A new report from global investment giant Citigroup has blown a great big hole in the Abbott government’s logic for aiming low on emissions reduction and renewable energy growth.
The Coalition’s justification for its low-ball climate targets has been, consistently, relentlessly, that it was the economically responsible policy path for the government to take. On the other hand, it argues, the costs of Labor’s “ideological obsession” – a proposed 50 per cent renewable energy target by 2030, and more ambition on emissions reduction – would be “simply catastrophic.”
Unfortunately for Tony Abbott and his environment minister Greg Hunt, the report published by Citi on Tuesday suggests this line of logic is deeply flawed.
The report, which seeks to objectively analyse the economics of acting – or not – on climate change, finds that its ‘Action’ scenario – in which governments invest heavily in overhauling their energy markets, transport sectors and industries to a low-carbon mix – results in an undiscounted saving of $1.8 trillion out to 2040.
This is because, while governments spend more on renewables and energy efficiency in the early years (and yes, Citi does factor in the cost to existing industries of a massive shift to low-carbon energy sources), the savings in fuel costs in later years offset earlier investment, says the report.
Moreover, it adds, “if the scientists are correct,” – and strangely enough Citi believes they are – “the potential liabilities of not acting [listed further on in the report as global food shortages, widespread drought, mass population displacement, increased flooding, etc] are equally vast.”
“The cumulative ‘lost’ GDP from the impacts of climate change could be significant, with a central case of 0.7%-2.5% of GDP to 2060, equating to $44 trillion on an undiscounted basis,” the Citi report says.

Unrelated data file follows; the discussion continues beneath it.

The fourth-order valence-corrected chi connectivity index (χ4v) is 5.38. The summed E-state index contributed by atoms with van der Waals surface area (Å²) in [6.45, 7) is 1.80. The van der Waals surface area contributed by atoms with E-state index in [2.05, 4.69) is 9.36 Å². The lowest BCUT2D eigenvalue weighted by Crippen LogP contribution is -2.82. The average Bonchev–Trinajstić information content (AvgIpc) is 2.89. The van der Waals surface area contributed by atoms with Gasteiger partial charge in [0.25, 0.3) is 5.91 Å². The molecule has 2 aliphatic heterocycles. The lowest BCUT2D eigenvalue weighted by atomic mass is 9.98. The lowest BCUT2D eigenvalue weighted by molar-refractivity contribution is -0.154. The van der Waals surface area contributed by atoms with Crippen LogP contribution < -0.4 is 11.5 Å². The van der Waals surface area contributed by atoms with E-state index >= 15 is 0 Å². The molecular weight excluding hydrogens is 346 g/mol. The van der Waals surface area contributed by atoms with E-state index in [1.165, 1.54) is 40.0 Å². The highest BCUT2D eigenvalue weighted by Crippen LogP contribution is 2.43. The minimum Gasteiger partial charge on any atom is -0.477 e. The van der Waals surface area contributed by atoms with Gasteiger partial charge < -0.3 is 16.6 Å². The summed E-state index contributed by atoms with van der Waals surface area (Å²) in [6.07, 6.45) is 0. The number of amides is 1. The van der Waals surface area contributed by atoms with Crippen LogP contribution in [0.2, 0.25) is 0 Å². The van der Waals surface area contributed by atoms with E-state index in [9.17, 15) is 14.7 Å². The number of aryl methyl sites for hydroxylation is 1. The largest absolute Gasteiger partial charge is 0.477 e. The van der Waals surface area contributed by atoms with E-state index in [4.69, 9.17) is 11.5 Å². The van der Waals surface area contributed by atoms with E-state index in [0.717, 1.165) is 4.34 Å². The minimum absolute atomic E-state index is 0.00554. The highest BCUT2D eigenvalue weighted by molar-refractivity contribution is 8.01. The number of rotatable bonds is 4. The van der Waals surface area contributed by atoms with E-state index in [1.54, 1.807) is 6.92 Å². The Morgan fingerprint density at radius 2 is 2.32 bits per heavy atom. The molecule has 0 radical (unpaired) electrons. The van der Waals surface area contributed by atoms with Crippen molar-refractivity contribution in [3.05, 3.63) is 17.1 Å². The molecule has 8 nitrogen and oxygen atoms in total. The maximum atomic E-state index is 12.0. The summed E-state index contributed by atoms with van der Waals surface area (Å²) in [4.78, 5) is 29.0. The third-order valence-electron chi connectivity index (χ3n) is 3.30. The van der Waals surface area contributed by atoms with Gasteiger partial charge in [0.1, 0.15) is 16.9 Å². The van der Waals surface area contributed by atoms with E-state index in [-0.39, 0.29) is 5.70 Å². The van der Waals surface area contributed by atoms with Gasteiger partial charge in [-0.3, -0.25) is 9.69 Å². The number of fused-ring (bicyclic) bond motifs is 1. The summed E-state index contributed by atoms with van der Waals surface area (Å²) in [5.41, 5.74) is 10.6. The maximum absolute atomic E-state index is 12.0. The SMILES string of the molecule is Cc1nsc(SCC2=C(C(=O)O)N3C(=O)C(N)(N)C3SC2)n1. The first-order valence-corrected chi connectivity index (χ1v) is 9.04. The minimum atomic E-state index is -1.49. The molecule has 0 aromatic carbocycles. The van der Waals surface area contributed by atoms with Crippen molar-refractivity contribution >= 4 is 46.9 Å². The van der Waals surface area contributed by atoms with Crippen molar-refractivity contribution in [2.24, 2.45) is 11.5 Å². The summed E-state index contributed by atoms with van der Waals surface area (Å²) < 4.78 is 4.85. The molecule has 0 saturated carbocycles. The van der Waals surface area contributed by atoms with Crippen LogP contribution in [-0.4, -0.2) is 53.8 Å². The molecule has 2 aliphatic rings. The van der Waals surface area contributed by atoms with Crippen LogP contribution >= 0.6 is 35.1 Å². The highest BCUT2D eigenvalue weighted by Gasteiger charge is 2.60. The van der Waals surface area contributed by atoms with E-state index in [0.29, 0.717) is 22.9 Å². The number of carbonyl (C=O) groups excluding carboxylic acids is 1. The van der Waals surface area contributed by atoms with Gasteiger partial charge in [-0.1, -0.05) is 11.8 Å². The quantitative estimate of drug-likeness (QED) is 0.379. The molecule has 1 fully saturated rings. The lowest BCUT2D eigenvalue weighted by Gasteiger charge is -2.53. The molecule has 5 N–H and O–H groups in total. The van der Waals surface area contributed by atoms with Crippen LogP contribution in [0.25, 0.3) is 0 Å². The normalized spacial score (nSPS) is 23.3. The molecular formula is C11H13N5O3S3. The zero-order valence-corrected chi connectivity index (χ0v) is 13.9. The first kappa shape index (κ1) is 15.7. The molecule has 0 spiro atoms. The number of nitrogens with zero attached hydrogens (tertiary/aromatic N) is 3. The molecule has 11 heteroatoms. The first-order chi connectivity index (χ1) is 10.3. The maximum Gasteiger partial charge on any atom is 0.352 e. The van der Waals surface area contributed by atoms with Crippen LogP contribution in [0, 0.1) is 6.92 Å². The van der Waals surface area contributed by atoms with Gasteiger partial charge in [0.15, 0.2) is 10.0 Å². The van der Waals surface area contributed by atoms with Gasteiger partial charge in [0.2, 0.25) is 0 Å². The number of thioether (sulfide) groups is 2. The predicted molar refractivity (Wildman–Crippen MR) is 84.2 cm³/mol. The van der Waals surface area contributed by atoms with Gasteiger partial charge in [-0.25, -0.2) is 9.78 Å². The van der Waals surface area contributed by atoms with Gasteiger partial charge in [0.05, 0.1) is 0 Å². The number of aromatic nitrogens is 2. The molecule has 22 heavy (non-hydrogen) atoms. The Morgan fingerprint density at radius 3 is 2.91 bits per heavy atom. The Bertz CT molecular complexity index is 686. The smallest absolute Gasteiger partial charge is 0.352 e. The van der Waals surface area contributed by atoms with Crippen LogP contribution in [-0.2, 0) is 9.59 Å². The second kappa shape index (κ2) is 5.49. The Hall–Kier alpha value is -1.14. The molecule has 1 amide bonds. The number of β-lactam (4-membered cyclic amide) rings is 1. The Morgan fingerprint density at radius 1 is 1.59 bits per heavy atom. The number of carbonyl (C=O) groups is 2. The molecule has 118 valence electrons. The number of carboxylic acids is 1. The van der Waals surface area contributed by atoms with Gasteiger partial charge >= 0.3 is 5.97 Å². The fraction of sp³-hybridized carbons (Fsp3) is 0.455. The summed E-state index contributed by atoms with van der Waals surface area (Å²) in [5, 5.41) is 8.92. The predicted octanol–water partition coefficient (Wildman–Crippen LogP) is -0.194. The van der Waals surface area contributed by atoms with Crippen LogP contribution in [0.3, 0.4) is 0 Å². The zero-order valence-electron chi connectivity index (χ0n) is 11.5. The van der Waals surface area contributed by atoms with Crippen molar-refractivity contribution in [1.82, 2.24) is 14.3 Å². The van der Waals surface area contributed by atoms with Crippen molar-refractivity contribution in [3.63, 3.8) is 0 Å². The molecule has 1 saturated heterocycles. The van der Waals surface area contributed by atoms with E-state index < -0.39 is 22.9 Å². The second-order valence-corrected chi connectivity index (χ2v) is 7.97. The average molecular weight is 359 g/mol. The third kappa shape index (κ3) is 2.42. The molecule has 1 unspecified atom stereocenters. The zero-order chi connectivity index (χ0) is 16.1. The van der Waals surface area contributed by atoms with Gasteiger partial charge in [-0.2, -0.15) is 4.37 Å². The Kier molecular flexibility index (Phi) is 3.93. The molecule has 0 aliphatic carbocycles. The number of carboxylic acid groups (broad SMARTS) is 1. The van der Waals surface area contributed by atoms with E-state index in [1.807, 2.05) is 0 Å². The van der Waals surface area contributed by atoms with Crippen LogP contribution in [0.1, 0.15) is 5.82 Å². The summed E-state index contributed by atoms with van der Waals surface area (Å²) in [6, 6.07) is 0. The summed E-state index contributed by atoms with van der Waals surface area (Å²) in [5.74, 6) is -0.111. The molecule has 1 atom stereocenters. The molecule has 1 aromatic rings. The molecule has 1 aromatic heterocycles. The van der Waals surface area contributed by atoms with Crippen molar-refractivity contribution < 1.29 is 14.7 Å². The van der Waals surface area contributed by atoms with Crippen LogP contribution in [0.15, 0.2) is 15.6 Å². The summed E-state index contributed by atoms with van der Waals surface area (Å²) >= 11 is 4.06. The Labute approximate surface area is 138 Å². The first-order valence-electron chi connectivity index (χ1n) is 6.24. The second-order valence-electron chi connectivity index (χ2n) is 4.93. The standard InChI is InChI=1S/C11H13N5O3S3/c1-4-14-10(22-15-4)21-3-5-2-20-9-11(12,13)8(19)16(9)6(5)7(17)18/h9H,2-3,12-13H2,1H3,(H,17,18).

The report finds that the cumulative losses to global GDP from climate change impacts (‘Inaction’) from 2015 to 2060 are estimated at $2 trillion to $72 trillion depending on the discount rate and scenario used. Lower discount rates encourage early action.
If emissions continue to rise and therefore temperature continues to increase after 2060, the negative effect on GDP losses could become more than 3% of GDP with estimates ranging from 1.5% to almost 5%.
More worryingly, the report notes that under an ‘Inaction’ scenario, the world would be locked to a high-emissions infrastructure and the damages could continue for more than a century, with the highest impacts of GDP foreseen in south and south-east Asia, Africa and the Middle East.
“The estimated damages could be larger as these economic studies only measure those impacts that are quantifiable and largely concentrate on market or near market sectors. Other impacts such as tipping points, weather related events or catastrophic risks are not included in the studies.”
One the other hand, says Citi, “if we derive a risk-adjusted return on the extra capital investment in following a low carbon path, and compare it to the avoided costs of climate change, we see returns at the low point of between 1% and 4%, rising to between 3% and 10% in later years.”
So, on a risk adjusted basis this implies a return of 1-4 per cent at the low point in 2021, rising to between 3-10 per cent by 2035, the report finds.
“Not spectacular returns,” Citi concedes, “but against current low yields… it represents a relatively attractive option.” And, of course, there is the added benefit of avoiding catastrophic global warming.
Summing up, the Citi report has this to say: “With a limited differential in the total bill of Action vs Inaction (in fact a saving on an undiscounted basis), potentially enormous liabilities avoided and the simple fact that cleaner air must be preferable to pollution, a very strong ‘Why would you not?’ argument regarding action on climate change begins to form.”
Can someone let Abbott know?